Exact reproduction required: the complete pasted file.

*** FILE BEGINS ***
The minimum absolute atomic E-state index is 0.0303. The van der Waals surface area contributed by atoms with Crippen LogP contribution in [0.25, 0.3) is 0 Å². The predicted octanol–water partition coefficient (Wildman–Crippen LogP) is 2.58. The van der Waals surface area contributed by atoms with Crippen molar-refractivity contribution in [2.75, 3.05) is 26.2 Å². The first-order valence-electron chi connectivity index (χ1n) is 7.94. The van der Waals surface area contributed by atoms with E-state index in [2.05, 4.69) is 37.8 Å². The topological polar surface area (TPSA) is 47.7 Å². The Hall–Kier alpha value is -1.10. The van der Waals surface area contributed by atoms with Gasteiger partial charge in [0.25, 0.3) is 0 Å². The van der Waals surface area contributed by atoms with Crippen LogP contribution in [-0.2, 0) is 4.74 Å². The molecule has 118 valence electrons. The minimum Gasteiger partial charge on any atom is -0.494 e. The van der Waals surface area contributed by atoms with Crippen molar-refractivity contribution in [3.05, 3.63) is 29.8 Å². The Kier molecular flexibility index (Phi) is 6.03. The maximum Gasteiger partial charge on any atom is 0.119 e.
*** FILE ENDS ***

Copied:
The minimum absolute atomic E-state index is 0.0303. The van der Waals surface area contributed by atoms with Crippen LogP contribution in [0.25, 0.3) is 0 Å². The predicted octanol–water partition coefficient (Wildman–Crippen LogP) is 2.58. The van der Waals surface area contributed by atoms with Crippen molar-refractivity contribution in [2.75, 3.05) is 26.2 Å². The first-order valence-electron chi connectivity index (χ1n) is 7.94. The van der Waals surface area contributed by atoms with E-state index in [2.05, 4.69) is 37.8 Å². The topological polar surface area (TPSA) is 47.7 Å². The Hall–Kier alpha value is -1.10. The van der Waals surface area contributed by atoms with Gasteiger partial charge in [0.25, 0.3) is 0 Å². The van der Waals surface area contributed by atoms with Crippen LogP contribution in [-0.2, 0) is 4.74 Å². The molecule has 118 valence electrons. The minimum Gasteiger partial charge on any atom is -0.494 e. The van der Waals surface area contributed by atoms with Crippen molar-refractivity contribution in [3.05, 3.63) is 29.8 Å². The Kier molecular flexibility index (Phi) is 6.03. The maximum Gasteiger partial charge on any atom is 0.119 e.